Exercising is beneficial to persons of all ages, but even more so to elderly adults.
With age, certain limitations and mobility issues come into play, and this is where exercising becomes more essential to boost your mind and body’s health.
As a senior certain exercise routine may pose some difficulty in performing. For this reason, using a Chair to perform exercise routines can aid with balance and accommodate certain mobility issues.
Why are Chair Exercise’s Good for Seniors
Going to a gym, taking a walk, or doing standing exercise is no longer an option for an older adult; chair exercises will certainly come in quite handy.
Exercising for seniors have some great benefits that are aimed especially at this age group;
- Exercise can lower the risk of certain health conditions such as heart disease, stroke, hypertension, and even type 2 Diabetes.
- Some exercises will help to improve bone health in older persons.
- Exercising also boosts brain health, which lowers your risk of Dementia and Depression.
- You can likewise significantly improve your life quality by doing a regular exercise routine.
As a senior, exercising can be very beneficial, but you should also be cautious to prevent injuries.
By following the exercise routines and steps, we have provided, you can safely perform effective exercise routines on a Chair in the comfort of your own home.
All you need to get started with the Excercise routines is a comfortable chair or recliner and yourself in comfortable clothing with a slip-resistant or athletic shoe.
The video below also provides some exercise routines that you can do on a Chair;
Now we can get into a few other exercise routines that you can also perform at home on a Chair;
Seated Leg Exercises
The Following Seated Leg exercises mainly target all the areas in the lower body while you are seated. When Mobility is an issue, the lower body is usually the area most neglected.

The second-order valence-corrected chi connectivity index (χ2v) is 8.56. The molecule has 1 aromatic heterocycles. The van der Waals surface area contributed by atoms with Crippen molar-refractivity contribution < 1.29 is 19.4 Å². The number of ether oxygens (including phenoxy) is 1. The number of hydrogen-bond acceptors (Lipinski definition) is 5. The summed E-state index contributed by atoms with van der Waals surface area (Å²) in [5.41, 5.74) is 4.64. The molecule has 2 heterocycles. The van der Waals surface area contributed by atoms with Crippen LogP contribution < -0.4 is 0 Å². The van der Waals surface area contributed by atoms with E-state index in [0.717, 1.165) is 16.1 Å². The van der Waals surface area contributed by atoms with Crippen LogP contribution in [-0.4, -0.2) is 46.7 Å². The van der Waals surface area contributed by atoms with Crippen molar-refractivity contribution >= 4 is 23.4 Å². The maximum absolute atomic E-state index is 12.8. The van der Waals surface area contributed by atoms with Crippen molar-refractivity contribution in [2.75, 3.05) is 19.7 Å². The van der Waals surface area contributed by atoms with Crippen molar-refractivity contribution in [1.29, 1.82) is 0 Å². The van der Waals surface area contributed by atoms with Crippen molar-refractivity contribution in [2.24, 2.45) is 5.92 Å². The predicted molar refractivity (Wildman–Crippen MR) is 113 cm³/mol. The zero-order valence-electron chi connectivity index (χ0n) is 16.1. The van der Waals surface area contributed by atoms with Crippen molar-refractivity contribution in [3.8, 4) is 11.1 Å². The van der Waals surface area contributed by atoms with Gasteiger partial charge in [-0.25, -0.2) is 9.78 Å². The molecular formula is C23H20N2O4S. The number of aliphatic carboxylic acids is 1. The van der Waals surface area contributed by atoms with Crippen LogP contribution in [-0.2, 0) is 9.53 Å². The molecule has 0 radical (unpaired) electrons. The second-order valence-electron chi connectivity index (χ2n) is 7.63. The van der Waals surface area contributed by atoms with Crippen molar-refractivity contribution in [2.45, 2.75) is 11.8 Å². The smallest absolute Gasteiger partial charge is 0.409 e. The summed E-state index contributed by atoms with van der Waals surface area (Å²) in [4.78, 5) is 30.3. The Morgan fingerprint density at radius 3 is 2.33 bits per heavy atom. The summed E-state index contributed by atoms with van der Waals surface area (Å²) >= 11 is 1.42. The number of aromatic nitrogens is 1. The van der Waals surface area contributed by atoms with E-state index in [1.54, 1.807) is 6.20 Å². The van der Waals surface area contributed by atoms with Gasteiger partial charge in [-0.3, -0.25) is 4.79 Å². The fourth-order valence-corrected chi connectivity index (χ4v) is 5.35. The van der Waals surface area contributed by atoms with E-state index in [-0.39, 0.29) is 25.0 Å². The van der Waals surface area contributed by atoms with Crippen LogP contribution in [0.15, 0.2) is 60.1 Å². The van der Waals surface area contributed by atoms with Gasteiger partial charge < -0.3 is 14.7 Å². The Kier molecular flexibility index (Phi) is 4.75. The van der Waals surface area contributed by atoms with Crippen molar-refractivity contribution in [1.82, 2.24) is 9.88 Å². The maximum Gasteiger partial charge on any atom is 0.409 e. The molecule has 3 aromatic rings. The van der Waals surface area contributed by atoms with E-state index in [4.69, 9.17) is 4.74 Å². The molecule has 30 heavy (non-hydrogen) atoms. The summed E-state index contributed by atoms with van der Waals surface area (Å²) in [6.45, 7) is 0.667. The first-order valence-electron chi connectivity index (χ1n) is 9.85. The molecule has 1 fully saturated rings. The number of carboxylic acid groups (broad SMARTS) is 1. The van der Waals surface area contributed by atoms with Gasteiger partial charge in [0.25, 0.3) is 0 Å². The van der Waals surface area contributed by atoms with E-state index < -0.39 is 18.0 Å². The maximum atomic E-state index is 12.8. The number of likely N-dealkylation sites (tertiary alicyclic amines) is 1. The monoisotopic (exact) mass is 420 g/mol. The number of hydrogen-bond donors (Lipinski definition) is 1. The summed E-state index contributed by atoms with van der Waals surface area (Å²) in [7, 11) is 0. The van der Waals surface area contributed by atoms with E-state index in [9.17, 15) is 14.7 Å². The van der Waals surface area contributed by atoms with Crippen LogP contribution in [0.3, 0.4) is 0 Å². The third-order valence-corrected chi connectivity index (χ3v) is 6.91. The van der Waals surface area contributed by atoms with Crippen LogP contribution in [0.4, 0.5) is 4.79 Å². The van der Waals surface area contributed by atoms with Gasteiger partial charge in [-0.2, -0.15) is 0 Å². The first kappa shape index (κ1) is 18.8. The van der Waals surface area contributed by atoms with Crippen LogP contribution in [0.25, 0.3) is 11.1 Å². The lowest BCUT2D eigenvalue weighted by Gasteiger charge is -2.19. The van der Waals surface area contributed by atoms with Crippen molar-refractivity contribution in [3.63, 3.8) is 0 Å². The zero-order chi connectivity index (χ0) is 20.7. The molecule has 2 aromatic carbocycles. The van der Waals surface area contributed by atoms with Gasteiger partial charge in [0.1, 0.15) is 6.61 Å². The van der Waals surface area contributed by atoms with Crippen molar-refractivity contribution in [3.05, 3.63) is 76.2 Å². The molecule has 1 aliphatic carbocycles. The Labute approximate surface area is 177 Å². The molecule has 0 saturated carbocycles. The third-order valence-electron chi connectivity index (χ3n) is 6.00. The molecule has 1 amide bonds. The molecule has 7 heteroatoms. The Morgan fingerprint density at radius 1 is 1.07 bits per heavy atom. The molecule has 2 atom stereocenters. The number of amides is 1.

Before you start, always do a three to five-minute warm-up, whether sitting or standing;
- Warm Up – Aletrante marching your feet for three to five minutes, either sitting or standing. Rotate your arms in circles for a few minutes.
- Seated Knee Extensions – Sit in a Chair with your Back straight and your arms at your side. Extend and straighten your right knee and concentrate on squeezing your quadricep muscles on the front of your thigh, and hold for three seconds. Change your legs and repeat the process. You can perform this for ten to fifteen repetitions.
- Seated Pillow Squeezes – Sit in your chair, back straight, and arms at your sides. Place a pillow between your thighs or knees and squeeze the pillow by contracting your inner thigh muscles. Hold this position for three seconds and release, and repeat for ten to twelve times.
- Straight Knee Ankle Pumps – Sit in your chair with your back straight and your arms relaxed beside you. Straighten your legs in front of you and pump your ankles downward as if you were pushing down a gas pedal. Keep your knees straight and try to move your ankles in the opposite direction, bringing the top of your feet inwards towards you. Hold every position for three seconds and repeat ten times.